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Saturday, June 11, 2011

Toxic : formaldehyde

(Reuters) - The government on Friday added formaldehyde, a substance found in plastics and other commonly used products, to a list of known carcinogens and warned that the chemical styrene might cause cancer.

In a report prepared for the Secretary of the Department of Health and Human Services (HHS), scientists warned that people with higher exposure to formaldehyde were more at risk for nasopharyngeal cancer, myeloid leukemia and other cancers.

Formaldehyde is a colorless, flammable, strong-smelling chemical widely used to make resins for household items, such as composite wood products, paper product coatings, plastics, synthetic fibers, and textile finishes.

It is also commonly used as a preservative in medical laboratories, mortuaries, and some consumer products, including hair straightening products.

Last November, the Food and Drug Administration (FDA) issued a warning to salons informing them that Brazilian Blowout may be a health threat after confirming the product contained high levels of formaldehyde – a suspected human carcinogen – in amounts that exceeded government safety guidelines.

Despite this federal government warning and months of negative news reports, many salon owners admit they still use Brazilian Blowout and demand for the $200 to $700 labor intensive treatment remains high.

Federal agencies began investigating Brazilian Blowout after receiving numerous complaints from customers and stylists using the product. Rashes, eye and throat irritation, headaches and respiratory problems were some reactions reported. The noxious fumes produced by the solution can be so irritating that many stylists and their clients would wear gas masks during a treatment.

In April, the California Attorney General, Kameala Harris, took legal action against the manufacturer of Brazilian Blowout, GIB LLC, and issued a preliminary injunction charging the product contained formaldehyde that exceeded state limits “by a factor of more than eight for salon workers” and in the range typical of embalming fluid used by funeral homes.”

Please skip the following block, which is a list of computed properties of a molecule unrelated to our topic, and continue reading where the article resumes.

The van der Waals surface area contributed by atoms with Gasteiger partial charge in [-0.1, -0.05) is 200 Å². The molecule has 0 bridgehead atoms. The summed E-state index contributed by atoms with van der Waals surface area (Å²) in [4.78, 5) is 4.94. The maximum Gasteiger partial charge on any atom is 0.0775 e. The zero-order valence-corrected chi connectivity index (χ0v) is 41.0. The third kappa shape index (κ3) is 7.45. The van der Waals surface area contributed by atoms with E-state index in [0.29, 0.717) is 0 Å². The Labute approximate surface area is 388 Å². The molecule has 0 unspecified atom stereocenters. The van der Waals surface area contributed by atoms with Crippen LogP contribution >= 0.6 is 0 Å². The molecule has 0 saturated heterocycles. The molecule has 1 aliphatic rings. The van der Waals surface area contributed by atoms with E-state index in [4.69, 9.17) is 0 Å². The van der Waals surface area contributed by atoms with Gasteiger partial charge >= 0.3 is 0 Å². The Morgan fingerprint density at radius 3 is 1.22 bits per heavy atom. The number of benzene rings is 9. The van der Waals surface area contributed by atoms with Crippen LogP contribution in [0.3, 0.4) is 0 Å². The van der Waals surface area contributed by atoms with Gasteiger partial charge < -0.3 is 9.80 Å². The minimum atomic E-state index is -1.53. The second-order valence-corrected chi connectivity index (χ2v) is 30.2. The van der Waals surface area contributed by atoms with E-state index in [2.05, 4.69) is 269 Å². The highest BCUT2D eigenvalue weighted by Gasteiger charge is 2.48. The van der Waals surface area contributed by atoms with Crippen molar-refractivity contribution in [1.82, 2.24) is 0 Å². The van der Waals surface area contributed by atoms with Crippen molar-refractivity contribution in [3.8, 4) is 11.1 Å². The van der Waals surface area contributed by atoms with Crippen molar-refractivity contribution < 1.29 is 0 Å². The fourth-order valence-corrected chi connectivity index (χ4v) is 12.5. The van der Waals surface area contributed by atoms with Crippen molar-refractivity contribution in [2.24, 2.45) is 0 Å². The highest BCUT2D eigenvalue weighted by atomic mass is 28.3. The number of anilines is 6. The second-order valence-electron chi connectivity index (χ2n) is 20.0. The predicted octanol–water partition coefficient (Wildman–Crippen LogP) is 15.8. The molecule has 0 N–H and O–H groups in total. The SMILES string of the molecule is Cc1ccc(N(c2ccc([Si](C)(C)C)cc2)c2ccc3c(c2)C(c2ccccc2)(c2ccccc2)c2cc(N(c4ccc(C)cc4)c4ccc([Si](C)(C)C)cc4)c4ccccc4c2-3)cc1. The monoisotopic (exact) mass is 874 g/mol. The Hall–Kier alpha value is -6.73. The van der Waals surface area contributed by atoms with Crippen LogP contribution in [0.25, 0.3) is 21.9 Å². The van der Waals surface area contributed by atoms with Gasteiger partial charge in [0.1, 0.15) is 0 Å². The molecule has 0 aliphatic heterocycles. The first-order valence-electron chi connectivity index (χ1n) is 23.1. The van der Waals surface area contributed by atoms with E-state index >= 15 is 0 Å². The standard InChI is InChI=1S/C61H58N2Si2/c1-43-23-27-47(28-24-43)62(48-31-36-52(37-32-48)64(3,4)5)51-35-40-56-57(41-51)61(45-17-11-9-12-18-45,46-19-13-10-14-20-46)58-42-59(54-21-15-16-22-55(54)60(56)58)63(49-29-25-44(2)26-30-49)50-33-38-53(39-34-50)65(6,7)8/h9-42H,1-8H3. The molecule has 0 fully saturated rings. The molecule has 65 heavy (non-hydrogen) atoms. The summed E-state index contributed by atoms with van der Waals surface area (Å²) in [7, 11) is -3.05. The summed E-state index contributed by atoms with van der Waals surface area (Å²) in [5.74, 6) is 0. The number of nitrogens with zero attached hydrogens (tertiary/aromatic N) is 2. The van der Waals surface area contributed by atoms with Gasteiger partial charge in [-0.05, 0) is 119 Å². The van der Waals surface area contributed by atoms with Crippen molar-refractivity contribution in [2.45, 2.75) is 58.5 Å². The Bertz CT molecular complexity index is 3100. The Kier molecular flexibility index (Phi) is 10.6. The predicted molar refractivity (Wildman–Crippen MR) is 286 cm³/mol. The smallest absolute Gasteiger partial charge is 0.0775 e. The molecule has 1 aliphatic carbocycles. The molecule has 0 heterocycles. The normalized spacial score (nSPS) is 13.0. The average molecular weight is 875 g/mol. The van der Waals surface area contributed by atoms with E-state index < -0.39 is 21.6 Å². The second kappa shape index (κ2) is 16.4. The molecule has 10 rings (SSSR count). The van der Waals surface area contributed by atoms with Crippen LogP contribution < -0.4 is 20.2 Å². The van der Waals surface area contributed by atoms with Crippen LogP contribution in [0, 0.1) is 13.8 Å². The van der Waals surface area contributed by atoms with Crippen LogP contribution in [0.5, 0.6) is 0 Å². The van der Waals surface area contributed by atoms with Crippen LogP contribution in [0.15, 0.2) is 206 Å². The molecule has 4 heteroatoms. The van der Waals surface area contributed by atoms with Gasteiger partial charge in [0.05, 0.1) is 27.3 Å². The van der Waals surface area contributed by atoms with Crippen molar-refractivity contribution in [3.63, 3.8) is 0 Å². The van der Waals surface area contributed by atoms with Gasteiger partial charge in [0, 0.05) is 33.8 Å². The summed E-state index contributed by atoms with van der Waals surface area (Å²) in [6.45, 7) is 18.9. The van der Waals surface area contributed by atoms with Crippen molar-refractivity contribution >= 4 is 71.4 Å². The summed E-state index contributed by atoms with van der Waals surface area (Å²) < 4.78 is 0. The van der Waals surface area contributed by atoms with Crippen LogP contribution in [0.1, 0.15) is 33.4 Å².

The lawmakers also called for more testing on Brazilian Blowout and similar keratin-based hair straightening products and urged the agency to consider banning formaldehyde-containing hair products.

In a separate statement, Rep. Jan Schakowsky (D-IL) announced she plans to reintroduce her “Safe Cosmetics Act” and said, “this is a dramatic example of why we urgently need to close the gaping holes in the outdated federal law that allows hazardous chemicals in cosmetic products”.

Under current federal law, the FDA is unable to take any action against products that are unsafe or mislabeled because it lacks the authority to issue a mandatory recall; it can only ask for a voluntary recall. The Safe Cosmetic Act would give the FDA the authority to ensure that personal care products are free of harmful ingredients and that they are fully disclosed on the label.

The federal Occupational Safety and Health Administration warned in April that a hair-care product, Brazilian Blowout Acai Professional Smoothing Solution, contained unacceptable levels of formaldehyde, and salon workers have reported headaches, nosebleeds, burning eyes, vomiting and asthma attacks after using the product and other hair-straighteners.

Studies of workers like embalmers exposed to high levels of formaldehyde have found increased incidences of myeloid leukemia and rare cancers of the nasal passages and upper mouth.

Dr. Otis Brawley, chief medical officer at the American Cancer Society, said that formaldehyde is both worrisome and inescapable. “It’s the smell in new houses, and it’s in cosmetics like nail polish,” he said. “All a reasonable person can do is manage their exposure and decrease it to as little as possible. It’s everywhere.”

Consumers can reduce their exposure to formaldehyde by avoiding pressed-wood products or buying only those that are labeled as U.L.E.F. (ultra-low-emitting formaldehyde), N.A.F. (no added formaldehyde) or C.A.R.B. (California Air Resources Board) Phase 1 or Phase 2 compliant.

Health Canada says it has discovered almost a dozen hair smoothing products that contain formaldehyde above the accepted limits.